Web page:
These are the ‘loads’ impacting women’s health

These are the ‘loads’ impacting women’s health

I hadn’t thought about ‘Norm’, a television character that featured across public health campaigns during my childhood, until reading Professor Cassandra Szoeke’s new book Secrets of Women’s Healthy Ageing.

But I can picture him: the cartoon character sitting on a couch with his large belly, beer in hand, watching the television and popping up in loungerooms for almost 20 years.

He told Australians to get out and exercise. To eat healthily. He warned Australians about obesity and heart disease.

And he did a great job of doing so.

Just one problem. The message was largely aimed at men, the “normal” men of Australia he was designed to depict.

As Professor Szoeke, a neurologist, professor of Medicine and clinical researcher at the University of Melbourne, outlines in the latest episode of The Women’s Health Project, the key female character in these ads in aerobics gear – who we assume to have been Norm’s partner – would be the one telling him to get up and moving.  

“And so the take-home message from that for a population was that women have to help their men get off the couch,” Professor Szoeke says. But the realities facing women in terms of heart disease, healthy eating and healthy body mass index still required significant attention.

During this latest instalment of the Project, we touch on dementia, heart disease and the impact of social media on women – all big topics which we’ll come back to again – but the ultimate goal is to consider the loads that women take on.

In the case of Norm as well as other public health campaigns, this load is in the role women have long been asked to take on in terms of addressing the health concerns of the men in their lives.

But of course, there are other loads. There is the load of paid work, and shifting demographics and ways of working that have not kept up with changing family patterns and dynamics.

There’s the load of unpaid work that comes with caring for children, older parents, relatives and those with a disability – alongside domestic roles and responsibilities at home.

There’s the mental load, taking on the thinking and organsing for a household, and even things like the research and decision-making that’s needed for sorting out aged care for a loved one.

There’s the load of sexism and violence. For some women, there are the added loads of racism, ageism, and disability, as well as a socio-economic disadvantage and the fear of retiring into poverty.

And of course, there’s the load that comes with a woman having her pain dismissed, her symptoms ignored. Or with quietly having to contend with the physical and emotional pain of miscarriage, of childbirth, of menopause.

Do we know enough about how these loads are impacting women’s health? For one, we went years without a Time Use Survey in Australia, and even the data such a survey can provide is limited.

Professor Szoeke’s book is based on a 30-year project that’s seen hundreds of women in Australia studied from their mid to late lives, giving insights into how we can better promote overall wellness and achieve a longer and healthier life.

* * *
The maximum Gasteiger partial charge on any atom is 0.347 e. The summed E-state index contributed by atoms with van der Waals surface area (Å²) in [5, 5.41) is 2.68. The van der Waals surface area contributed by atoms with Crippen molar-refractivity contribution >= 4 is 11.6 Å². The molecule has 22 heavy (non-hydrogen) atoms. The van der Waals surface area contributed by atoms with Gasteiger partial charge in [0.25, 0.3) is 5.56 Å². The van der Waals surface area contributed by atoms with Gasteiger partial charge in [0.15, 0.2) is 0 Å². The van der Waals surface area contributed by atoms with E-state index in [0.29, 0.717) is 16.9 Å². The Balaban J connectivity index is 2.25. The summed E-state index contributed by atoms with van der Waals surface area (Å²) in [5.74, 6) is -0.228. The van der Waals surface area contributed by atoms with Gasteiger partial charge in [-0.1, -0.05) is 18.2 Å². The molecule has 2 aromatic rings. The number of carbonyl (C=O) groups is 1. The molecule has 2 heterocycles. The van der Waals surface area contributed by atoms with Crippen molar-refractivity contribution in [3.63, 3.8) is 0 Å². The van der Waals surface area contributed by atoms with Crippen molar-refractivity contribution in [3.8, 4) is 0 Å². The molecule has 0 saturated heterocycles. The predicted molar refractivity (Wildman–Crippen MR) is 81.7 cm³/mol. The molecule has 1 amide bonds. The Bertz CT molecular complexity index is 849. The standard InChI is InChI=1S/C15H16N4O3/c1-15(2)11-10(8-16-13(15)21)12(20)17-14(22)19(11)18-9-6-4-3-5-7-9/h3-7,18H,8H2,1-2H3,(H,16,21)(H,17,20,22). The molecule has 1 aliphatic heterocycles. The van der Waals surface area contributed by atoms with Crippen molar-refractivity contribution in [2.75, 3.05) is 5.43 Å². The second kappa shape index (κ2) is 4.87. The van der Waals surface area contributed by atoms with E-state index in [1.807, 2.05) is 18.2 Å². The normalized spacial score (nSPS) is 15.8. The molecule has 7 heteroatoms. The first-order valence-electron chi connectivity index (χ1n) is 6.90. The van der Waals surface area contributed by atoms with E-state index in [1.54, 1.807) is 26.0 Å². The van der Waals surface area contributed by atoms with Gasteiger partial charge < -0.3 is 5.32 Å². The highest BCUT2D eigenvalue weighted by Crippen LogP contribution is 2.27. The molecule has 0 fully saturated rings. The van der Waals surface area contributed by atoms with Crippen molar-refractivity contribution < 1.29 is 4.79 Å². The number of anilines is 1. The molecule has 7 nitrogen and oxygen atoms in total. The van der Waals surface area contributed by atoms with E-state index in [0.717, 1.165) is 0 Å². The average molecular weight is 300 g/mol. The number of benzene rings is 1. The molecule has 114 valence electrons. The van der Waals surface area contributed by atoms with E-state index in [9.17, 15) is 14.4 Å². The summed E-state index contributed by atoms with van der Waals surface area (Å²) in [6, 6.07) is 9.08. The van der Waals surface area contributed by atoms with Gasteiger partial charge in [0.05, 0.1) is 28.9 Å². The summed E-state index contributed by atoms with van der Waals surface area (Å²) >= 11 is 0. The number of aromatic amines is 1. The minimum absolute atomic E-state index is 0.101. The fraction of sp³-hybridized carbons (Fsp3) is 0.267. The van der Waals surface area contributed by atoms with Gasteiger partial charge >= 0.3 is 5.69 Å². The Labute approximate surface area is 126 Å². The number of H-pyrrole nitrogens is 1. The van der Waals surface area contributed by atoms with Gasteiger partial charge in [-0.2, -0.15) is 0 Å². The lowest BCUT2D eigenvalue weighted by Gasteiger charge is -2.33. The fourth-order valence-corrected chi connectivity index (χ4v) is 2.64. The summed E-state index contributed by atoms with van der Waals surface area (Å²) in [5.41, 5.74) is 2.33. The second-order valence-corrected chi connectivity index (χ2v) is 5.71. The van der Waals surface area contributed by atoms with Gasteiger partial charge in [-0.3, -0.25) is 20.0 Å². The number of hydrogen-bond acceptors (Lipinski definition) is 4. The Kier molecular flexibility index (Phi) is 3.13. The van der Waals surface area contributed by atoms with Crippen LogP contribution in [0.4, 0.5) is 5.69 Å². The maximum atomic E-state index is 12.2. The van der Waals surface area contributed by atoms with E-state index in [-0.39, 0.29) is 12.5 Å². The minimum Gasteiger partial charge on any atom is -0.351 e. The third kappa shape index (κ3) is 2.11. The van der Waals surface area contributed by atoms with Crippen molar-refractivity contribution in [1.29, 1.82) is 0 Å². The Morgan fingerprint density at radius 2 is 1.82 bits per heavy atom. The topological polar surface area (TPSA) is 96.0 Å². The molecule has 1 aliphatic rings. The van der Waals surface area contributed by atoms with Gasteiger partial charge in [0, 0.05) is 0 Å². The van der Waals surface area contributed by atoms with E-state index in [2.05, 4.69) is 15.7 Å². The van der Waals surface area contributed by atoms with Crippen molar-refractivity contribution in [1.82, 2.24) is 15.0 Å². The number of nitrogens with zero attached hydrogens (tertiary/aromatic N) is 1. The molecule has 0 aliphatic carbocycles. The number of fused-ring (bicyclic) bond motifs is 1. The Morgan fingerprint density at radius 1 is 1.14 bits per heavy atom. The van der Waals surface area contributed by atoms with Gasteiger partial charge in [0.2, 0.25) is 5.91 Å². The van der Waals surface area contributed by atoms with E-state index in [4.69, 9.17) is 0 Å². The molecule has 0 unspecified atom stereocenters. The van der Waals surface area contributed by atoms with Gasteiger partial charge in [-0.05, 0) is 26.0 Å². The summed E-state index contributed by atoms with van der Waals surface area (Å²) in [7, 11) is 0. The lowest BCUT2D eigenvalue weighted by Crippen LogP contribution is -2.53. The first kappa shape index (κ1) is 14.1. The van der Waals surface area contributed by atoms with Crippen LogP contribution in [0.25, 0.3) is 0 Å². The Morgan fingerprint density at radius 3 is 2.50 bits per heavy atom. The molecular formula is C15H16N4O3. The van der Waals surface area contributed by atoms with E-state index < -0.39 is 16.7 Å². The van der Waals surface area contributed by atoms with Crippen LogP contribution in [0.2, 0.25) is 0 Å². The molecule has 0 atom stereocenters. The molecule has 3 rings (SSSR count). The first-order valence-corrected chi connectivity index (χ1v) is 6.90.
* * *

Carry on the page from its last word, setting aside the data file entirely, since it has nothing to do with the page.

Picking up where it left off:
The book highlights some of the best insights to have come from this study, as well as other pieces of research, particularly in identifying factors leading to some of the biggest causes of death among women: dementia and heart disease.

Indeed, Professor Szoeke urges more consideration be given to “hearts and brains” when it comes to addressing women’s health, rather than only what she describes as “bikini health” – that is anything covered by a bikini.

“The number one leading cause of death in Australia for women is dementia,” Szoeke says. “The number two leading cause of death is heart disease. Number three leading cause of death is stroke, which is a blood vessel blockage to the brain. So brain and heart are right up there, three leading causes of death. And yet when I say ‘women’s health’ people think other things.”

In 1990, getting this research off the ground was particularly novel. The principal investigator at the time, Professor Lorrain Dennerstein AO, was a psychiatrist who had been getting referrals for women who were considered to be “hysterical” or suffering from “empty nest syndrome”. She worked with the university to set up a new office called the “Office for Gender and Health”. Those things just didn’t exist.

Professor Szoeke notes how additions have been made to the research as women have gotten older, including the impact of caring for grandchildren — another ‘load’ that women often take on.

“We thought the cognition was going to be better in women looking after their grandchildren. And it was! However, if they were looking after their grandchildren five days a week or more, they had worse cognition, then the grandparents who were not allowed to look after their grandchildren because of their cognition.”

Delving into this further, the team found stress-related issues associated with the pressures of caregiving.

Professor Szoeke also highlights how the research shows the “secret” to exercise: just do something, every day. That something is likely to change as you get older, but just keep getting in that 30 minutes or more, every day, will make a huge difference.

Back to Norm. He did a lot of good in addressing things like heart disease in men. And we know that when women are educated on public health, their families and their entire communities ultimately do better.

But we can’t forget her health in the process.

This podcast is independently created by Women’s Agenda and proudly sponsored by Organon, a pharmaceutical company dedicated to a better and healthier every day for every woman. Women’s Agenda is published by Agenda Media, a 100% female-owned and run media company.

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